LONG BEACH — The City Council has taken a major step toward placing the issue of regional school board elections on the Nov. 4 ballot, despite a warning by school board President John Kashiwabara that to do so would put a "very severe strain" on relations between the board and the council.
"To rush headlong into this tells me that you are not really confident it would withstand the scrutiny of a blue-ribbon committee," Kashiwabara told the council. "This deserves more than a rubber-stamp approval."
Nonetheless, the council voted 5 to 3 Tuesday to instruct City Atty. John Calhoun to draft a proposed amendment to the City Charter for adoption July 29. If approved by voters in November, the measure would divide the Long Beach Unified School District into five sub-districts, each of which would elect its own representative to the school board. Currently the five board members are elected citywide.
"This is a national movement," said council member Wallace Edgerton in explaining why he supported district elections. "It's part of a national progression of democratic thinking."
Added council member Warren Harwood, another supporter: "The process started here tonight can make good things happen in the community."
The decision capped several weeks of lobbying by Citizens for a Representative School Board, a coalition of about 20 community organizations including Long Beach Area Citizens Involved, the National Organization for Women, the City Employees Assn. and the Teachers Assn. of Long Beach. Two years ago the same group collected enough signatures to place a similar measure on the 1984 ballot, only to have it ultimately rejected by 54% of the voters.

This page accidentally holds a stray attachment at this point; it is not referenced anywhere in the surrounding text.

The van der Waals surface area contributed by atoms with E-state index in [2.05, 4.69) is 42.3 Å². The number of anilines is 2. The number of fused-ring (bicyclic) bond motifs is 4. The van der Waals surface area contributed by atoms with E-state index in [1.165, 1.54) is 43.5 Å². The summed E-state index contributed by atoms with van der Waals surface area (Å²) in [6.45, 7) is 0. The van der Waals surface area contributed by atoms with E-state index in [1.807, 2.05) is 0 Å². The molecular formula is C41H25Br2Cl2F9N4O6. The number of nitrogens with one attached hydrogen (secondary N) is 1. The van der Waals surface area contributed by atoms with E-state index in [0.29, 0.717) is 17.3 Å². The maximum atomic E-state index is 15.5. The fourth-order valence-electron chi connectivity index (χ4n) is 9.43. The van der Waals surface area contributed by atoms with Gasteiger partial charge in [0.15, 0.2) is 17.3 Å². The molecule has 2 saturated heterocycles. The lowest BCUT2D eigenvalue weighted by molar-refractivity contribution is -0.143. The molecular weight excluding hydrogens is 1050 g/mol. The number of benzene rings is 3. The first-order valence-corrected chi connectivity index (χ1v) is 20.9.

This time, supporters say, the outcome will be different because the demographics of the city have changed, the problems of the school district have become more obvious and the current proposal would retain the present number of board members rather than increase it by two as the defeated measure proposed.
Proponents argue that a regionally elected school board would be more responsive to the needs of individual communities and more likely to include members of minority groups, while those opposed to the measure--including most school board members and Supt. E. Tom Giugni--say the change would fragment an effective board and disenfranchise the many parents whose children attend schools outside their own neighborhoods.
In addition to instituting regional elections, the proposed charter amendment would make school board elections concurrent with the City Council elections held in even-number years. Because four of the present board members live in what would be the same sub-district, it would also eliminate the board seats of at least three of them, thus potentially affecting the way the city's schools are run for years.
Citing that effect, council members Jan Hall, Thomas Clark and Edd Tuttle voted against putting the measure on the November ballot, suggesting instead that a blue ribbon task force be appointed to study the matter.
"It makes no sense to me," said Hall, referring to the specific sub-district boundaries proposed by the coalition. "If we make a change, it needs to have some logic."
But the majority of the council rejected the notion of a task force, maintaining instead that voters should decide. "If it's a bad idea," said council member Ray Grabinski, "it will be defeated."
Sid Solomon, secretary of Citizens for a Representative School Board, said his group hopes to spend at least $32,000 between now and November to make sure that doesn't happen. "We feel very good about this," Solomon said after the council meeting. "Now we can move ahead with our campaign."
Some of those on the other side of the issue, meanwhile, were beginning to plan campaigns of their own.
"When the voters have a chance to study this fully," predicted Assistant School Supt. Charles Carpenter, "it will be rejected."